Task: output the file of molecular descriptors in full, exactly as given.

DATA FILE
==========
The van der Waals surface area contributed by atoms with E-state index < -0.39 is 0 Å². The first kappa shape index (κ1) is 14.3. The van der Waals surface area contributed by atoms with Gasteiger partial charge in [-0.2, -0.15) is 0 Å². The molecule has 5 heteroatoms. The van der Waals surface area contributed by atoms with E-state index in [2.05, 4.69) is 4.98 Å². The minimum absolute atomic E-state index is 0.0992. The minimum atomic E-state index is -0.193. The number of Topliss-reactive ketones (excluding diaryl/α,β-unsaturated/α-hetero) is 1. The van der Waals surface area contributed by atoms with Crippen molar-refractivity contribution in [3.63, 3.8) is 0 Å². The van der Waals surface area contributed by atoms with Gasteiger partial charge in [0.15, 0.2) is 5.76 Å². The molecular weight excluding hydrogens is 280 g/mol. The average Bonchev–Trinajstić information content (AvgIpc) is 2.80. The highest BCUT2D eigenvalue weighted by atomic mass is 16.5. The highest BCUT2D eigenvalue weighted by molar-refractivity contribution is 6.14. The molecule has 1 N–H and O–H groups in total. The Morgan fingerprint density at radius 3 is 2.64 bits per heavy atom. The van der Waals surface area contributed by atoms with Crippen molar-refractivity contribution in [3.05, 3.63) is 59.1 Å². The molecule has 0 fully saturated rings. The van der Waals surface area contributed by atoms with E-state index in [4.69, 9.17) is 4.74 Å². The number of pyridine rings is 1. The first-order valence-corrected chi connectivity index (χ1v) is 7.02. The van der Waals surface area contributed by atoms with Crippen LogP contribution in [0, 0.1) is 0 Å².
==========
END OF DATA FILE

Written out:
The van der Waals surface area contributed by atoms with E-state index < -0.39 is 0 Å². The first kappa shape index (κ1) is 14.3. The van der Waals surface area contributed by atoms with Gasteiger partial charge in [-0.2, -0.15) is 0 Å². The molecule has 5 heteroatoms. The van der Waals surface area contributed by atoms with E-state index in [2.05, 4.69) is 4.98 Å². The minimum absolute atomic E-state index is 0.0992. The minimum atomic E-state index is -0.193. The number of Topliss-reactive ketones (excluding diaryl/α,β-unsaturated/α-hetero) is 1. The van der Waals surface area contributed by atoms with Crippen molar-refractivity contribution in [3.63, 3.8) is 0 Å². The van der Waals surface area contributed by atoms with Gasteiger partial charge in [0.15, 0.2) is 5.76 Å². The molecular weight excluding hydrogens is 280 g/mol. The average Bonchev–Trinajstić information content (AvgIpc) is 2.80. The highest BCUT2D eigenvalue weighted by atomic mass is 16.5. The highest BCUT2D eigenvalue weighted by molar-refractivity contribution is 6.14. The molecule has 1 N–H and O–H groups in total. The Morgan fingerprint density at radius 3 is 2.64 bits per heavy atom. The van der Waals surface area contributed by atoms with Crippen molar-refractivity contribution in [3.05, 3.63) is 59.1 Å². The molecule has 0 fully saturated rings. The van der Waals surface area contributed by atoms with E-state index in [4.69, 9.17) is 4.74 Å². The number of pyridine rings is 1. The first-order valence-corrected chi connectivity index (χ1v) is 7.02. The van der Waals surface area contributed by atoms with Crippen LogP contribution in [0, 0.1) is 0 Å².